There are so many similarities between the stories of Lazarus in Luke and John that you are right to recognise that there is evidence of copying. The usual scholarly position is that the story in Luke is original to Luke and that the author of John was inspired by this parable and by the Lukan story of Mary and Martha.
Even if the name 'Lazarus' were a later addition to Luke's parable, we would still have Mary and Martha, who appear only in Luke and John, in the first case as poor villagers (Luke 10:38-40, including that Martha alone was overworked serving the guests) who were friends of Jesus and in the second case as wealthy residents in the town of Bethany (John 11:1-2, cf 12:1 including that she anointed Jesus' feet with a pound of spikenard, very costly) and sisters of Lazarus. It would not be plausible to say that they also were added later to Luke's Gospel.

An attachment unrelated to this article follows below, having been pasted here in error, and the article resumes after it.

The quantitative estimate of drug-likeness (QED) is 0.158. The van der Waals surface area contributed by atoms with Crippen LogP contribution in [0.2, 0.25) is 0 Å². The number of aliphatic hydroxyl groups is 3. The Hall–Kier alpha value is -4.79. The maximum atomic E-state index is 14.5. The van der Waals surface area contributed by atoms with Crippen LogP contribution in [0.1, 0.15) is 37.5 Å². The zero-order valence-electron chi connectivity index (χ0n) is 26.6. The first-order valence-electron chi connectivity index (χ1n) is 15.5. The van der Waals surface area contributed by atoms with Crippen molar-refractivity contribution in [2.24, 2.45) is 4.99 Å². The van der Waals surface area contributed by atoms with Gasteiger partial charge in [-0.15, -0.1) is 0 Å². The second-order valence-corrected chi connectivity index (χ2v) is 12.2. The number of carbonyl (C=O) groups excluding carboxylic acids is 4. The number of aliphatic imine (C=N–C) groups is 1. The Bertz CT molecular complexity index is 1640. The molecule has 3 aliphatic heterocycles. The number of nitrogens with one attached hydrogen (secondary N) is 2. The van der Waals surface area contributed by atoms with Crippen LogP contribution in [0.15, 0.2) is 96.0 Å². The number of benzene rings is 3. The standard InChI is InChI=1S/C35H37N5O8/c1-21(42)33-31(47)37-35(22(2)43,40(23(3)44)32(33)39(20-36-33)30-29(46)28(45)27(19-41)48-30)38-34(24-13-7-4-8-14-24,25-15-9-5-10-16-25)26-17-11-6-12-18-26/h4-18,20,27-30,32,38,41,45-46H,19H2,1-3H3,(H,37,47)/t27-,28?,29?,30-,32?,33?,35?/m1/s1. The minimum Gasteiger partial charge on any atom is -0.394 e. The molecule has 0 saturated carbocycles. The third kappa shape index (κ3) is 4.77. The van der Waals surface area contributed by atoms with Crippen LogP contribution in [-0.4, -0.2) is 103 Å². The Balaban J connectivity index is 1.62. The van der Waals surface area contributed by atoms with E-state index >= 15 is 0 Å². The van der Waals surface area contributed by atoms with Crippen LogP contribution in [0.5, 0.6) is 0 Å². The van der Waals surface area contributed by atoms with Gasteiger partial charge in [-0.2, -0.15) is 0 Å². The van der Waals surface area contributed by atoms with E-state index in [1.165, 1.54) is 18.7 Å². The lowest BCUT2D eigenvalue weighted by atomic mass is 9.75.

Keith L. Yoder, from University of Massachusetts, demonstrates that the relationship between these texts was was literary in origin and cannot be explained by shared oral traditions, here. He concludes with a finding that on literary grounds the relationship is best understood as running from Luke into John. Although it is theoretically possible, although unlikely, that Lazarus was added to Luke's parable, the name was certainly there before the author of John's Gospel wrote his account.